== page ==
Earlier this week, a new lawn guy inadvertently allowed my back gate to open, and I was horrified to find several of my dogs out of the yard. Two of them took off up the street, and while I was quickly able to get them back home, the frightening “What if” continued to play itself in my mind.
The minutes after your pet first goes missing are critical. Recruit friends and family members to help you look. Designate search areas, and use your cell phones to ensure you’re spread out sufficiently. Make sure searchers know to call for the dog in a happy voice. If your dog is responsive to certain words, such as “treat,” use these as you call. “Doggie, do you want a treat?” If the dog is spotted, do not chase him. Instead, whoever sees the dog should stop where they are, crouch down and call the dog in a calm tone. If the person is not someone with whom the dog is familiar, the owner should be notified to come.
If you don’t find your dog immediately, you will need to take additional steps. The key to getting your dog back is getting word out. Post on Craig’s List, take out ads in area newspapers, and read the “found dog” listings carefully.
Be aware that someone who finds your pet may not get the description correct. To many people, any black dog is a “lab mix” so if the ad you’re reading is a match in any way, it’s worth calling and inquiring. After a day or two on his own, your normally white and tan Lhasa might appear to be a gray and black mutt, so if the size and sex are correct, follow-up to be sure it isn’t your dog.
Use social media to your advantage. Post on Facebook and ask your friends to share the post on their pages. I was once part of a reunion where a dog training student saw a lost lab I was temporarily sheltering. When she got on Facebook, a friend of my student had posted about her cousin’s lost dog. The friend’s cousin’s dog was the same one I was caring for, and we were able to reunite them.
Call all the vets within a large radius of where your dog disappeared, remembering a panicked animal can run farther than you might expect and dogs are often picked up in cars and driven to a new area. Report your dog to the police and sheriff departments, as well as animal control.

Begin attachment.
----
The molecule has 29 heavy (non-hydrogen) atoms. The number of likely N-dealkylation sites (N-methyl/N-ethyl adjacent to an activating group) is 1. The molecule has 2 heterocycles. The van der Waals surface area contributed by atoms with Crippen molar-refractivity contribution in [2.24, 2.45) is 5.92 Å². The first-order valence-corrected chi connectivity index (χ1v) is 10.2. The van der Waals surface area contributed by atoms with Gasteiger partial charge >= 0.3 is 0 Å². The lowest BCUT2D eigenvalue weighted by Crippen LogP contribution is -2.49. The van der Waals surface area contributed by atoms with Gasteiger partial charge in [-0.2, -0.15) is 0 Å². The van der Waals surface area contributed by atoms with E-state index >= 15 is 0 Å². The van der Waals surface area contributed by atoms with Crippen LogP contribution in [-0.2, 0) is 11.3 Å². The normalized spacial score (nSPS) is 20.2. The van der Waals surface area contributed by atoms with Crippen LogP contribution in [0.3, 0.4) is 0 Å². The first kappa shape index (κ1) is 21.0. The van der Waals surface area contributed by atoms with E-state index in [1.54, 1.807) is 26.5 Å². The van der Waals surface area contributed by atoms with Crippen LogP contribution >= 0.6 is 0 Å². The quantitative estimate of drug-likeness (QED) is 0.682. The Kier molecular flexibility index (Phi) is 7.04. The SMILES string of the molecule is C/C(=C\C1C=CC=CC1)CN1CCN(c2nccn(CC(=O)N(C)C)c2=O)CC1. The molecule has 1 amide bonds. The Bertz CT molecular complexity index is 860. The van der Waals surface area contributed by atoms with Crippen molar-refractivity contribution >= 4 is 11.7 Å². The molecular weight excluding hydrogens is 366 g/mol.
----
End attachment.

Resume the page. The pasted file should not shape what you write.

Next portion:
Personally go door to door in the area where your dog went missing and make a point of talking with anyone who normally travels in that location. Letter carriers, school bus drivers, school children who walk through the area and utility workers can all be valuable contacts. If construction is being done, talk to the workers. Be sure when you speak to people you give them something with your name and number printed on it, so they can easily contact you.
It’s also important to visit any Humane Societies and/or animal control facilities in the surrounding areas. Don’t just call them, go in person and ask to see both the dogs that have been brought in and any “found dog” reports that have been filed. I know of one instance where a found dog was taken to a shelter, a report filled out, and pictures taken of him. The finder called the shelter the next day to see if anyone had been looking for the dog, and was told no one had. In between these two contacts, the owner of the dog had been to the shelter to look for his dog, but he had not examined the reports himself and had been told none had been filed.
Had the owner given up at that point, he would never have gotten his dog back, despite both his efforts and those of the person who found the dog.
Fast, intense search is the key to retrieving your dog. If your best buddy goes missing, don’t give up on him. You know he wants to come home!
Karlene Turkington, a Certified Professional Dog Trainer, is a lifelong animal lover who has been training dogs for over 20 years. Readers are welcome to send their questions to: info@TrainMyK-9.com. Information provided here is a basic overview of issues. Specific health or behavioral concerns should be discussed with your veterinarian or qualified animal trainer or behaviorist.